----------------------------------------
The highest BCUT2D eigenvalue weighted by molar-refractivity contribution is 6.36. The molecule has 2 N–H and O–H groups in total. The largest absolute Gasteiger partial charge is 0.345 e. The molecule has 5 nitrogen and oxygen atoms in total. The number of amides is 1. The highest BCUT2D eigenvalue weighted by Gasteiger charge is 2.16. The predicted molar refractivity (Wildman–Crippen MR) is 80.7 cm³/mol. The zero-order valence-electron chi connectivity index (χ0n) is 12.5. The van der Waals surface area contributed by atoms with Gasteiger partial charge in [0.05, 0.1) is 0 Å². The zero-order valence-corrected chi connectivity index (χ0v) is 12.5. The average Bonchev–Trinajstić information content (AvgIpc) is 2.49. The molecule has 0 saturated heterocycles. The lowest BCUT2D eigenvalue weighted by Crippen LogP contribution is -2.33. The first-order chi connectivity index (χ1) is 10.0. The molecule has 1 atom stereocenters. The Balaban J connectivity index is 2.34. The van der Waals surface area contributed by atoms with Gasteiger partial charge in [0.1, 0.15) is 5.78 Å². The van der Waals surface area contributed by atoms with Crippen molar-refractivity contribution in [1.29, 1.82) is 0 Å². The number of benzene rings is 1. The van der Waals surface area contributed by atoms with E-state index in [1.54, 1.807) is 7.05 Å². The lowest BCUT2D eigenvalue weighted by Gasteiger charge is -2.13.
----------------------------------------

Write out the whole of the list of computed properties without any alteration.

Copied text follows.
The highest BCUT2D eigenvalue weighted by molar-refractivity contribution is 6.36. The molecule has 2 N–H and O–H groups in total. The largest absolute Gasteiger partial charge is 0.345 e. The molecule has 5 nitrogen and oxygen atoms in total. The number of amides is 1. The highest BCUT2D eigenvalue weighted by Gasteiger charge is 2.16. The predicted molar refractivity (Wildman–Crippen MR) is 80.7 cm³/mol. The zero-order valence-electron chi connectivity index (χ0n) is 12.5. The van der Waals surface area contributed by atoms with Gasteiger partial charge in [0.05, 0.1) is 0 Å². The zero-order valence-corrected chi connectivity index (χ0v) is 12.5. The average Bonchev–Trinajstić information content (AvgIpc) is 2.49. The molecule has 0 saturated heterocycles. The lowest BCUT2D eigenvalue weighted by Crippen LogP contribution is -2.33. The first-order chi connectivity index (χ1) is 10.0. The molecule has 1 atom stereocenters. The Balaban J connectivity index is 2.34. The van der Waals surface area contributed by atoms with Gasteiger partial charge in [0.1, 0.15) is 5.78 Å². The van der Waals surface area contributed by atoms with Crippen molar-refractivity contribution in [1.29, 1.82) is 0 Å². The number of benzene rings is 1. The van der Waals surface area contributed by atoms with E-state index in [1.54, 1.807) is 7.05 Å². The lowest BCUT2D eigenvalue weighted by Gasteiger charge is -2.13.